Stimulating the brain using magnetic pulses could offer a quicker road to relief for people suffering with severe depression
Theta Burst Stimulation, known as TBS, uses the latest MRI technology to scan the patient’s brain and identify the areas most affected.
Rapid and powerful magnetic pulses mimic the brain’s natural ‘theta rhythms’, which the brain uses to learn new things or to adjust to new environments, and are delivered directly to affected areas, resulting in a more targeted and effective treatment with fewer unwanted side effects.
TBS is similar to Transcranial Magnetic Stimulation, which has been in use for resistant major depressive disorder since 2008 in the US and 2015 in the UK. Typical TMS treatment sessions last for up to 37 minutes with 20-30 sessions needed in total, however, which has limited treatment capacity and more widespread dissemination.
The introduction of TBS offers, in which sessions last only three minutes at a time, has the potential to revolutionise the use of this kind of treatment to care for people living with severe depression that has been resistant to other forms of therapy.
Danish medical company MagVenture is the first in the US to receive FDA clearance for TBS, following a clinical study led by a partnership of three leading research hospitals in Canada, published in The Lancet.
The breakthrough therapy is yet to be used in the UK. However, following a pilot study, the Institute of Mental Health University at the University of Nottingham is embarking upon a new study, which aims to strengthen the evidence for the treatment’s effectiveness.
Kerry Rome, Vice President of Sales at MagVenture, says: "We have named it ‘Express TMS’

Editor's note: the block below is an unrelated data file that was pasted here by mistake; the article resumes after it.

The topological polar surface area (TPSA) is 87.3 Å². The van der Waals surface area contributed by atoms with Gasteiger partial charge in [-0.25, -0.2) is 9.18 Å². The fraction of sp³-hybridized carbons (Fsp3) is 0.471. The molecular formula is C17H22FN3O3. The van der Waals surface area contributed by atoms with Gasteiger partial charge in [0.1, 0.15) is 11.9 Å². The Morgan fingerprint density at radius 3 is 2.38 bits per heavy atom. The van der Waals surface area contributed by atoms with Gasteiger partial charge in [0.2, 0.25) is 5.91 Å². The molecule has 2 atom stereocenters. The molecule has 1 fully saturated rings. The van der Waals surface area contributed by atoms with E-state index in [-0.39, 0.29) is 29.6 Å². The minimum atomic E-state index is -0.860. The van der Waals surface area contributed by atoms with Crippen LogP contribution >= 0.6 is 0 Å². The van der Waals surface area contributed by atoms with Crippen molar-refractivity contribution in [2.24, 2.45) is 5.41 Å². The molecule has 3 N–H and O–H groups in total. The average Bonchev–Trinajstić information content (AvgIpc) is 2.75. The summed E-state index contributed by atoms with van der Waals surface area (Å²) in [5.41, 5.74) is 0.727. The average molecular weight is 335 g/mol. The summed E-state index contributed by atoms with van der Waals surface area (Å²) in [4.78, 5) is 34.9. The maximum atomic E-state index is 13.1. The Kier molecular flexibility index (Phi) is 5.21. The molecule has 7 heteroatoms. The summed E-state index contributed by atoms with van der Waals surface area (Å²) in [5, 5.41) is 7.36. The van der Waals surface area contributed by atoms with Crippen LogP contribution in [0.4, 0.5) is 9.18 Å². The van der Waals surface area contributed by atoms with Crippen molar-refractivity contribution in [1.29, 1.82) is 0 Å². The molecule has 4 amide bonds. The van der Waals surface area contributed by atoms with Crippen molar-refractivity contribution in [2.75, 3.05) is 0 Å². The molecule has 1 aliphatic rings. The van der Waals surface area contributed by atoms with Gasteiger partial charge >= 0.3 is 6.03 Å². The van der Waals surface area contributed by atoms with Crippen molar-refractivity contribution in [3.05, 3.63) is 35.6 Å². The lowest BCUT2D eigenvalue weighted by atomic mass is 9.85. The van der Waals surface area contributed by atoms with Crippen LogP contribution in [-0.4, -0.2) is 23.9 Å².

because that's what it is: a treatment which is just as safe and effective for the treatment of depression as conventional TMS, only much, much faster.
“We are happy and proud to be the first in the US to receive an FDA clearance for this revolutionary treatment, which is backed up by substantial scientific evidence. For people needing treatment this will be a huge benefit, as treatment will now take up less of their time.”
TMS and TBS are both non-invasive alternatives for the large number of patients not responding to medication, which do not require anaesthesia. Antidepressants and talking therapies help two-thirds of people with depression. The remaining third experience what is known as ‘treatment resistant depression’.
Until recently, some patients were offered ECT, a treatment in which an electric current is sent through the brain while under a general anaesthetic to relieve the symptoms of some mental health problems. However, associated potential side effects, such as memory loss, deter many patients from having the treatment.